An attractive and effective business plan should be watertight from all angles. We’ll have been over it ourselves with a fine tooth comb. We’ll have had our associates, whether personal or professional, do the same. We’ll have looked at it from every angle and know all its strengths and potential weaknesses. But regardless of the amount of time we’ve spent perfected it, we should never assume that our business plan is finished. On the contrary, our business plan should be as living, organic, and changeable as our business itself. In order to continue to monitor the growth and progress of our business, our business plan must adapt accordingly. We must make regularly changes and adaptations to ensure we’re still on track with our goals and profit projections. You should always have one eye on your business plan and how effectively it reflects your business. But there will be specific times when it is especially crucial to rethink. Read on to discover the times when you will need to reassess your business plan.
1: When Things Aren’t Going Well
The success of our business is likely to fluctuate at different times, especially when we are first getting it off the ground. But if the situation seems to have been negative for some time or has become negative abruptly, we need to take action. Perhaps some new information has come to light or there is a competitor in town. Maybe there is a circumstance we didn’t foresee or we delivered a bad batch of product. Whatever the setback, what is more important is the way we react to it. Anyone can experience a bad patch or even an unmitigated disaster. What separates the normal from the extraordinary is the ways in which we’re able to react and bounce back. Start first with your business plan. If something happened that might happen again, incorporate a strategy for coping with it. If it was a one off but severely affected your profits or other finances, ensure your plan allows for this. Perhaps growth will have to be a little slower or profit margins thinner for a time. But we will at least be able to project when we can be back on our feet. This kind of approach helps ensure that we stay motivated and keep things in perspective. If there is no end in sight for a bad period, it can be hard to keep momentum on a project and we’ll feel like giving up. A business plan can help tether us to reality and the positives when things fall apart around us. We’ll be able to see on paper when things will improve.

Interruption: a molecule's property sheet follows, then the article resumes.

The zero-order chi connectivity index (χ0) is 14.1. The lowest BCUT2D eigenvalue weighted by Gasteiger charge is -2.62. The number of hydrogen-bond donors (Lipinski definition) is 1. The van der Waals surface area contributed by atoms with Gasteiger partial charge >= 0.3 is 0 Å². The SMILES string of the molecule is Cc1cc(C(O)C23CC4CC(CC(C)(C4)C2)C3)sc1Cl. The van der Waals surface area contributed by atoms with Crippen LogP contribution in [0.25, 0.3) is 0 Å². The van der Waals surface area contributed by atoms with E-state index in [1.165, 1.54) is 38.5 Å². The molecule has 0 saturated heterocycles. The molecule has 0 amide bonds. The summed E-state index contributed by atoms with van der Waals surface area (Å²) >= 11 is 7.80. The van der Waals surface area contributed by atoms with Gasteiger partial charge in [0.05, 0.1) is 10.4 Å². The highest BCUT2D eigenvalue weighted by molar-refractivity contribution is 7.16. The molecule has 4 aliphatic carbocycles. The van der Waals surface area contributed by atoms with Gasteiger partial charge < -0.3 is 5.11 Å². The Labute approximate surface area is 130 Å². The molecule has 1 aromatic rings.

2: When You Need Investment
We will need to tailor our business plan slightly for every potential investor. This might be for persuading an associate to come on board or getting your first small business loan. Don’t feel like the business plan has to be rewritten every time. That would be both unnecessary and foolish. This is about subtle tweaks in delivery, not an all-out change. For securing investment from a bank, emphasize the business’ reliability and certainty of a return, for example. For a new investor, perhaps talk more about the exciting potential for growth or the novelty of the idea. Know your business plan inside out and you will be able to judge exactly what to highlight in every meeting.
3: When Moving Into Another Market
Many businesses now expand abroad in a relatively short space of time. This should only be undertaken if you have given your business plan the attention it deserves. Some professional advice from within the new market would not go amiss. Your business plan should reflect the new challenges and exactly how you’ll deal with them.